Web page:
From art house to deep house

ELECTRONICA POP GUS GU King Tut’s, Glasgow, Thu 23 Jan

It must be something in the water. Icelanders seem to have an uninhibited, almost fevered attitude to making music.

Without wishing to wind up over a quarter of a million people into one homogenised stereotype, Gus Gus are only one outfit in a long, wobbling procession of highly innovative, slightly wayward musical pilots from the Sugarcubes and their progeny Bjork through Bellatrix and Mum to Sigur Ros, who have sprung from the volcanic isle.

Gus Gus slunk up on an unsuspecting public in 1997, a bulging, nine-piece art collective, focussed around the genesis of a short film by Stefan Arni and Siggi Kjarnston (Gus Gus being the umbrella moniker for their ‘mutual love of music, visual art and general hedonistic pissing about’). They launched Polydistortion upon an unsuspecting public through the artsiest of indie labels, 4AD. It

was a smouldering, slow burner of a record, all clicky beats patched to understated pop swoops. A second album appeared in 1999, This is Normal, by which time Emillana Torrini left to enjoy muted, if lauded solo success. They were subsequently stripped down to a trio, then bolstered back up to a quartet with the recruitment of vocalist Earth. The remaining members, led by self-confessed big chief Stephan Stephenson aka President Bongo, constructed 2002’s Attention.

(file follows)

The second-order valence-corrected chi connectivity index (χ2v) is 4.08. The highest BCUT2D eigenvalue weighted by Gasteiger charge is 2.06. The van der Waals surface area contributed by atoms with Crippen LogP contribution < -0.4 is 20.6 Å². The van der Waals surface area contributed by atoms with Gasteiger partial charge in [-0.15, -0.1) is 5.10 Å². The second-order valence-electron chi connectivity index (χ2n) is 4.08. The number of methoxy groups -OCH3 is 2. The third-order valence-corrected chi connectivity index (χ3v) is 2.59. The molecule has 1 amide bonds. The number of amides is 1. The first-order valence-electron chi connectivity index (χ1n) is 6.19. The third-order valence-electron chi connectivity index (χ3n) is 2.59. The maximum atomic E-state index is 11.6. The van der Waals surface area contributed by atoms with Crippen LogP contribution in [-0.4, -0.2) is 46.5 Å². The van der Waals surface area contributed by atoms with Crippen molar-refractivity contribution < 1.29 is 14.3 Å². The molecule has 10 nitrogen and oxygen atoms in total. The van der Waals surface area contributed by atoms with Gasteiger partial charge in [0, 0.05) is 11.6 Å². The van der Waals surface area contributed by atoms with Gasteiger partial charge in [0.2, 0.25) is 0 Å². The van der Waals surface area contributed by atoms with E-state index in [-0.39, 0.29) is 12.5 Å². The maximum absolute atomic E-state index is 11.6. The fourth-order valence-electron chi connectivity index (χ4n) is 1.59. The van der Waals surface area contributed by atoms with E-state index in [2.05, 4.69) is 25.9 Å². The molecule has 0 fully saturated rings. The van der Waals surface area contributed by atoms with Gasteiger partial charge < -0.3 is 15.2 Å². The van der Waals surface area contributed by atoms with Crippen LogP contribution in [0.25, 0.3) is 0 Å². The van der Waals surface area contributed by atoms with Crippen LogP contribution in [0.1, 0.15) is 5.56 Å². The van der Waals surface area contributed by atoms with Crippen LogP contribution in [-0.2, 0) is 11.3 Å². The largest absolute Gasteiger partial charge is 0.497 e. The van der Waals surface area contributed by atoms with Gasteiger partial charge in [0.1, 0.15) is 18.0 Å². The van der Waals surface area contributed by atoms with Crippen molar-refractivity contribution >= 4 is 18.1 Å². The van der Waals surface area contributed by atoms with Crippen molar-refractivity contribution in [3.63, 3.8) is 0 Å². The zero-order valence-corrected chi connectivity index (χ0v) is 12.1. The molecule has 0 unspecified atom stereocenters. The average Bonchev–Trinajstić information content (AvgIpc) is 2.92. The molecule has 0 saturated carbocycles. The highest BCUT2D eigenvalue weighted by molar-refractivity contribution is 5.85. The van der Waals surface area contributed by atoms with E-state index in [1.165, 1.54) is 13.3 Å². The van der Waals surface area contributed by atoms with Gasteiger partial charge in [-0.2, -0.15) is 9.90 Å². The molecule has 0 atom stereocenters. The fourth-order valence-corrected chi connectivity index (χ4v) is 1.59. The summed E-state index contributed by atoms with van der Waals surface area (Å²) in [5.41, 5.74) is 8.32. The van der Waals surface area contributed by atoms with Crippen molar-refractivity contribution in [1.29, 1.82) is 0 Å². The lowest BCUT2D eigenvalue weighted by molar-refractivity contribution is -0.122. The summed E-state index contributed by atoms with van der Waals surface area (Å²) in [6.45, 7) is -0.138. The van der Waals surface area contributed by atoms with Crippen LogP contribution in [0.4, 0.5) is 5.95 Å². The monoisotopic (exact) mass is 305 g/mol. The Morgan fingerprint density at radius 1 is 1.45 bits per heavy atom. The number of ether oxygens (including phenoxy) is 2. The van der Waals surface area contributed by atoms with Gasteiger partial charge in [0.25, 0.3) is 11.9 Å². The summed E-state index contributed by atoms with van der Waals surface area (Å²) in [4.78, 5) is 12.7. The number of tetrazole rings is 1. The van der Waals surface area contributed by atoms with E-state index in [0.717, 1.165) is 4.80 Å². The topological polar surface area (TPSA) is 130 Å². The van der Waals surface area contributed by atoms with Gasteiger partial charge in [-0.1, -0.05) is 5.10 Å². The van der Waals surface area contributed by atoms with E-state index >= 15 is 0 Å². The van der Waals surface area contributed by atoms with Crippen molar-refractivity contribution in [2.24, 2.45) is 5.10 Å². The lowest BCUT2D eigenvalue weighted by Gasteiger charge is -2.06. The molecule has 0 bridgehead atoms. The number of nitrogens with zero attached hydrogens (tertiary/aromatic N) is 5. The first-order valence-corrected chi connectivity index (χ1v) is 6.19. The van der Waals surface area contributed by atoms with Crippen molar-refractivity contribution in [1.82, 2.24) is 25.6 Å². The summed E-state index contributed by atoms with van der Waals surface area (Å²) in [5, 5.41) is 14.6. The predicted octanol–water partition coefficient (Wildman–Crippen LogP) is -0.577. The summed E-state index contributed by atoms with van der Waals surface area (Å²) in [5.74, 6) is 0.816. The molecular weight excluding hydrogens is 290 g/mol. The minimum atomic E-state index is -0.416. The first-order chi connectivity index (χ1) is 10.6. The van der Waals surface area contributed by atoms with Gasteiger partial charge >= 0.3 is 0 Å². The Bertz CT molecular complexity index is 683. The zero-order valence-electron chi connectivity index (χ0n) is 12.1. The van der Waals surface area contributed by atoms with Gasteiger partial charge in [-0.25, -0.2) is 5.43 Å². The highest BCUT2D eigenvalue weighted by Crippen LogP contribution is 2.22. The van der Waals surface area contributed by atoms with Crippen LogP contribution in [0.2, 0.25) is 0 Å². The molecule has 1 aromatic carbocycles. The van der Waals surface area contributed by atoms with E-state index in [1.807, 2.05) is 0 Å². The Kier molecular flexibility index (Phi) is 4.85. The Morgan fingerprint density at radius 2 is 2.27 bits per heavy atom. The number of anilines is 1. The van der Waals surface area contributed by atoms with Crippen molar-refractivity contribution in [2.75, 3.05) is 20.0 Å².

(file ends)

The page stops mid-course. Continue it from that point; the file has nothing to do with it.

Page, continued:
it was the band’s meeting with former Underworld knob twiddler turned solo flier Darren Emerson that sealed their fate. Emerson heard tracks from Attention and agreed to release it on his burgeoning imprint Underwater. Not such a surprise perhaps, when you consider Gus Gus have all but abandoned their art collective roots - the album is bubbling with unselfconscious, four-to-the-floor teasers, the most upfront of which is new single ‘David’. Whether said Dave is Icke, Cassidy or Michelangelo's but whatever the case, he’s not afraid to get on the floor for a skank. With hired hands like King Britt and the aforementioned Mr Emerson to tweak things even more for the dancefloor, perhaps it would appear that Gus Gus’ transformation from art house to deep house is now complete. Well not quite. Stephenson assures us there remains at least one theme familiar from before. ‘Just like they did when they listened to our previous albums, when they hear it, people can expect to smile.’ (Mark Robertson)


LINCOLN CENTER JAZZ ORCHESTRA Usher Hall, Edinburgh, Sat 18 Jan

The Scottish debut of Wynton Marsalis’ famous and occasionally controversial Lincoln Center Jazz Orchestra also marks the launch of a trio of big-name jazz concerts at the Usher Hall, with Wayne Shorter's brilliant Quartet here in March and Dave Brubeck visiting in April.

With Assembly Direct concentrating on developing Henry's and the jazz festival, it is some time since artists of that magnitude were presented in Edinburgh other than in a festival context. Karl Chapman, the director of the venue. once worked for Assembly Direct and presumably knows the risks involved in trying to fill that gap.